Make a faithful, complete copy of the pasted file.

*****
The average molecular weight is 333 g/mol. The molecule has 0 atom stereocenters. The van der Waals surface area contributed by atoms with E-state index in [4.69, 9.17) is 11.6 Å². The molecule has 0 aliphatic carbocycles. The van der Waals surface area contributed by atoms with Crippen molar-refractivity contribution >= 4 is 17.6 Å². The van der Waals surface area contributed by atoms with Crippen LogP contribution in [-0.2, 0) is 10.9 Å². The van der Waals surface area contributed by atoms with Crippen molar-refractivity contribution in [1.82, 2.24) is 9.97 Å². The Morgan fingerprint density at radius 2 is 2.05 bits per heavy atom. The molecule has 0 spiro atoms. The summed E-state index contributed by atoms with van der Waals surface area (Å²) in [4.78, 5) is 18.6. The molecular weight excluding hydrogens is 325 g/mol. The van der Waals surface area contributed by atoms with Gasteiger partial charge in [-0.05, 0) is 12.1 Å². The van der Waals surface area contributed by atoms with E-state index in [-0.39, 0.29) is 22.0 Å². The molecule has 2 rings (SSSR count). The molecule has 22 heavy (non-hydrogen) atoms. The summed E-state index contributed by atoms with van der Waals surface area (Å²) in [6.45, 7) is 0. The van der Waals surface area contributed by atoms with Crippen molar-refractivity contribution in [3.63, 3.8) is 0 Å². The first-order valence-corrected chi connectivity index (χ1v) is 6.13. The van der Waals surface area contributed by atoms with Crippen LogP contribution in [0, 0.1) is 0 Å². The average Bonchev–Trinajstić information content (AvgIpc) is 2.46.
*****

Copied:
The average molecular weight is 333 g/mol. The molecule has 0 atom stereocenters. The van der Waals surface area contributed by atoms with E-state index in [4.69, 9.17) is 11.6 Å². The molecule has 0 aliphatic carbocycles. The van der Waals surface area contributed by atoms with Crippen molar-refractivity contribution >= 4 is 17.6 Å². The van der Waals surface area contributed by atoms with Crippen LogP contribution in [-0.2, 0) is 10.9 Å². The van der Waals surface area contributed by atoms with Crippen molar-refractivity contribution in [1.82, 2.24) is 9.97 Å². The Morgan fingerprint density at radius 2 is 2.05 bits per heavy atom. The molecule has 0 spiro atoms. The summed E-state index contributed by atoms with van der Waals surface area (Å²) in [4.78, 5) is 18.6. The molecular weight excluding hydrogens is 325 g/mol. The van der Waals surface area contributed by atoms with Gasteiger partial charge in [-0.05, 0) is 12.1 Å². The van der Waals surface area contributed by atoms with E-state index in [-0.39, 0.29) is 22.0 Å². The molecule has 2 rings (SSSR count). The molecule has 22 heavy (non-hydrogen) atoms. The summed E-state index contributed by atoms with van der Waals surface area (Å²) in [6.45, 7) is 0. The van der Waals surface area contributed by atoms with Crippen molar-refractivity contribution in [3.63, 3.8) is 0 Å². The first-order valence-corrected chi connectivity index (χ1v) is 6.13. The van der Waals surface area contributed by atoms with Crippen LogP contribution in [0, 0.1) is 0 Å². The average Bonchev–Trinajstić information content (AvgIpc) is 2.46.